- 1 Privacy and Security: Application Foundations
- 2 ---Notes---
Privacy and Security: Application Foundations
A goal of Application Foundations is to class the interfaces of the Open Web Platform into subsystems or modules that help WebApp developers to use them effectively. In security and privacy, that means organizing the work to a) to share meaningful guidance with those looking to increase their apps' security and privacy and b) enable developers to build secure and private apps by default.
Foundational Standards and Components: Numerous W3C Recommendations and Rec-track specifications help developers to build secure and privacy-preserving Web Applications. In particular we focus on the work of the Web Application Security WG (WebAppSec) and Web Cryptography WG, and review and architectural work by PING and TAG:
The security of a user's interaction with a Web site or Web app depends on the user's getting what he or she requested, without interference or interception by third parties. Many of the requirements of this interaction are defined elsewhere:  W3C standards build on and integrate many of these components.
Unless a site is delivered over HTTPS, it is vulnerable to on-network (man-in-the-middle) attacks as well as communication interception. Strong assurance thus begins by making it easier for developers to deploy HTTPS on their sites. Some features, such as those that provide access to sensitive personal information, should be used only when users can get assurance of the provenance and integrity of the site asking for that information.
HTTPS for Secure Communication
The TAG's guidance: Securing the Web , concludes “ that server authentication and integrity are baseline requirements for the continued success of the Web. Furthermore, confidentiality -- while arguably not always strictly necessary -- is often needed. Since the necessity of confidentiality may only become apparent in hindsight, we should also consider it as being crucial to the continued success of the Web.”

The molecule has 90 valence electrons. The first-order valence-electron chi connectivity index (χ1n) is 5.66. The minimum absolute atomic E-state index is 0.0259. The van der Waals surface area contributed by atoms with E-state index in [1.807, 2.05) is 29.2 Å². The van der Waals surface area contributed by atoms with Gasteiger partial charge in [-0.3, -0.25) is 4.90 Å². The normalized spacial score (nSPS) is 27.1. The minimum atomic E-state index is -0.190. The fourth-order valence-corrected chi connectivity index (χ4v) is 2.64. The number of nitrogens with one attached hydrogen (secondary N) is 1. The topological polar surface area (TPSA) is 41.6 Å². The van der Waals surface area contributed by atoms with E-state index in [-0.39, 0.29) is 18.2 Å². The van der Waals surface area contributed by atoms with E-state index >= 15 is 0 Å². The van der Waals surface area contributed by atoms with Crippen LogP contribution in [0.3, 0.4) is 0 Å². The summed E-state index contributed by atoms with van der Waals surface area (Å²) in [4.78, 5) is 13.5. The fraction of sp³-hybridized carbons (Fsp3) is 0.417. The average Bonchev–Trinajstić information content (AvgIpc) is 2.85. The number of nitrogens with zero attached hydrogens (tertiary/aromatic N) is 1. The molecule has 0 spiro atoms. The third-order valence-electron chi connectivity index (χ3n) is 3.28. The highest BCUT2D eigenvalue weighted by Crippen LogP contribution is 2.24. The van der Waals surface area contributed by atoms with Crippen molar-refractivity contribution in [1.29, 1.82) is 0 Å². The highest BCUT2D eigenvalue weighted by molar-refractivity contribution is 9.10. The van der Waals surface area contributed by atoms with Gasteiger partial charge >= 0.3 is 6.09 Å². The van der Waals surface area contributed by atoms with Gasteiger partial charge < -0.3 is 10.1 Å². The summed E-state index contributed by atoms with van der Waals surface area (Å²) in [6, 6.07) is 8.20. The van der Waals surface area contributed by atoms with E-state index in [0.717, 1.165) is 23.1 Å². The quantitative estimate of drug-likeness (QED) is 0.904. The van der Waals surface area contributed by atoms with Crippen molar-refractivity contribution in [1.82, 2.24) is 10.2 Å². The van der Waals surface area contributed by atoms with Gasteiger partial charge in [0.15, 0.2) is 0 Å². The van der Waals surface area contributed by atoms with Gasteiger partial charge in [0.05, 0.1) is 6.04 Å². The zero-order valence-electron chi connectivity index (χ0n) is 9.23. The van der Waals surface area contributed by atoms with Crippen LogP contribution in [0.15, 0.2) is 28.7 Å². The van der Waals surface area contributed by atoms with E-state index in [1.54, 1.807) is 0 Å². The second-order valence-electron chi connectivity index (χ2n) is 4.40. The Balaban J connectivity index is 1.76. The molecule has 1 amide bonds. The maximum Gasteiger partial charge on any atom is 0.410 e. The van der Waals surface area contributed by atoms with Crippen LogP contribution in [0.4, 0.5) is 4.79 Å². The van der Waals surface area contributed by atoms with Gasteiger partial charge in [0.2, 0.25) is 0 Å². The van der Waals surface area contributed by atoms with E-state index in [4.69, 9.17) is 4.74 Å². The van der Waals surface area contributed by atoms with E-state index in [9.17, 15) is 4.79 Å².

Therefore, the TAG finds that:
- The Web platform should be designed to actively prefer secure communication — typically, by encouraging use of "https://" URLs instead of "http://" ones (although exceptions like "localhost" do exist).
- Barriers to adopting "https://" should be removed where feasible.
- The end-to-end nature of TLS encryption must not be compromised on the Web, in order to preserve trust.
Privileged Contexts (FPWD, WebAppSec/TAG) provides guidance for dealing with features that self-designate as requiring a privileged context to be enabled. The recommendation will include non-normative advice on when a feature might designate itself as requiring a secure context and provide a normative algorithm for determining if a given context is privileged.
Since today's Web is not yet fully HTTPS, several specifications help developers to get there.
Upgrade Insecure Requests (FPWD, WebAppSec) creates a mechanism to assist sites in migrating from HTTP to HTTPS by allowing them to assert to a user agent that they intend a site to load only secure resources, and that insecure URLs ought to be treated as though they had been replaced with secure URLs.